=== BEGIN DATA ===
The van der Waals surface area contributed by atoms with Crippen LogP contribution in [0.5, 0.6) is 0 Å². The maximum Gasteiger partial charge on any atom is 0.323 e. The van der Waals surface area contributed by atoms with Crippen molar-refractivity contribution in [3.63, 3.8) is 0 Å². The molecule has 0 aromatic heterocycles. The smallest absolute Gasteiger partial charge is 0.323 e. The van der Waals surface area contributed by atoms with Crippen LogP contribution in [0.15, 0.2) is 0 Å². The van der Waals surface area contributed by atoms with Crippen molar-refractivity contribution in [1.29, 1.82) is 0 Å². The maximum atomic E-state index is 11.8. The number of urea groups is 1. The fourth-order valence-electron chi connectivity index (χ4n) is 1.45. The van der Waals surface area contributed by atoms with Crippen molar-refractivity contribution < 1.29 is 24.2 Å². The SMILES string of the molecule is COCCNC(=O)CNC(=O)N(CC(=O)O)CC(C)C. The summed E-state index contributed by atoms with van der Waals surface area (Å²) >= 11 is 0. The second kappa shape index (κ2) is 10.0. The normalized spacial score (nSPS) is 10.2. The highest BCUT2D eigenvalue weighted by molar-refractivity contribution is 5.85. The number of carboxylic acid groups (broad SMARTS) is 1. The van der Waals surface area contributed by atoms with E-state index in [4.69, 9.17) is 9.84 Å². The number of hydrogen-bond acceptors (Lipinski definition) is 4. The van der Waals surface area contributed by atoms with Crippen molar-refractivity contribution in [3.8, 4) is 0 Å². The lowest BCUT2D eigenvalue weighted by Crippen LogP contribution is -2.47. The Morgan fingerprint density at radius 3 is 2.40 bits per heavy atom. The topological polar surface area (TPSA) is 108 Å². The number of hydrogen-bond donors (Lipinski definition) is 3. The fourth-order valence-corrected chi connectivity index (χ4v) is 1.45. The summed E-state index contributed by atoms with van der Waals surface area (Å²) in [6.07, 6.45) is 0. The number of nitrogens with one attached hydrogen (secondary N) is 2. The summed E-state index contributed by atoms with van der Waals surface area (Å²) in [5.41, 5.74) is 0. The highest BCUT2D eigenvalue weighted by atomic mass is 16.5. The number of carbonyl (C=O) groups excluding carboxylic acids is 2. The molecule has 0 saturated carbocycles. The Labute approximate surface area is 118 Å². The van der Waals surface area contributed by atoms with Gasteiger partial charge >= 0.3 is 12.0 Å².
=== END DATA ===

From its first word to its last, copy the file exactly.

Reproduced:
The van der Waals surface area contributed by atoms with Crippen LogP contribution in [0.5, 0.6) is 0 Å². The maximum Gasteiger partial charge on any atom is 0.323 e. The van der Waals surface area contributed by atoms with Crippen molar-refractivity contribution in [3.63, 3.8) is 0 Å². The molecule has 0 aromatic heterocycles. The smallest absolute Gasteiger partial charge is 0.323 e. The van der Waals surface area contributed by atoms with Crippen LogP contribution in [0.15, 0.2) is 0 Å². The van der Waals surface area contributed by atoms with Crippen molar-refractivity contribution in [1.29, 1.82) is 0 Å². The maximum atomic E-state index is 11.8. The number of urea groups is 1. The fourth-order valence-electron chi connectivity index (χ4n) is 1.45. The van der Waals surface area contributed by atoms with Crippen molar-refractivity contribution < 1.29 is 24.2 Å². The SMILES string of the molecule is COCCNC(=O)CNC(=O)N(CC(=O)O)CC(C)C. The summed E-state index contributed by atoms with van der Waals surface area (Å²) >= 11 is 0. The second kappa shape index (κ2) is 10.0. The normalized spacial score (nSPS) is 10.2. The highest BCUT2D eigenvalue weighted by molar-refractivity contribution is 5.85. The number of carboxylic acid groups (broad SMARTS) is 1. The van der Waals surface area contributed by atoms with E-state index in [4.69, 9.17) is 9.84 Å². The number of hydrogen-bond acceptors (Lipinski definition) is 4. The van der Waals surface area contributed by atoms with Crippen molar-refractivity contribution in [3.8, 4) is 0 Å². The lowest BCUT2D eigenvalue weighted by Crippen LogP contribution is -2.47. The Morgan fingerprint density at radius 3 is 2.40 bits per heavy atom. The topological polar surface area (TPSA) is 108 Å². The number of hydrogen-bond donors (Lipinski definition) is 3. The fourth-order valence-corrected chi connectivity index (χ4v) is 1.45. The summed E-state index contributed by atoms with van der Waals surface area (Å²) in [6.07, 6.45) is 0. The number of nitrogens with one attached hydrogen (secondary N) is 2. The summed E-state index contributed by atoms with van der Waals surface area (Å²) in [5.41, 5.74) is 0. The highest BCUT2D eigenvalue weighted by atomic mass is 16.5. The number of carbonyl (C=O) groups excluding carboxylic acids is 2. The molecule has 0 saturated carbocycles. The Labute approximate surface area is 118 Å². The van der Waals surface area contributed by atoms with Gasteiger partial charge >= 0.3 is 12.0 Å².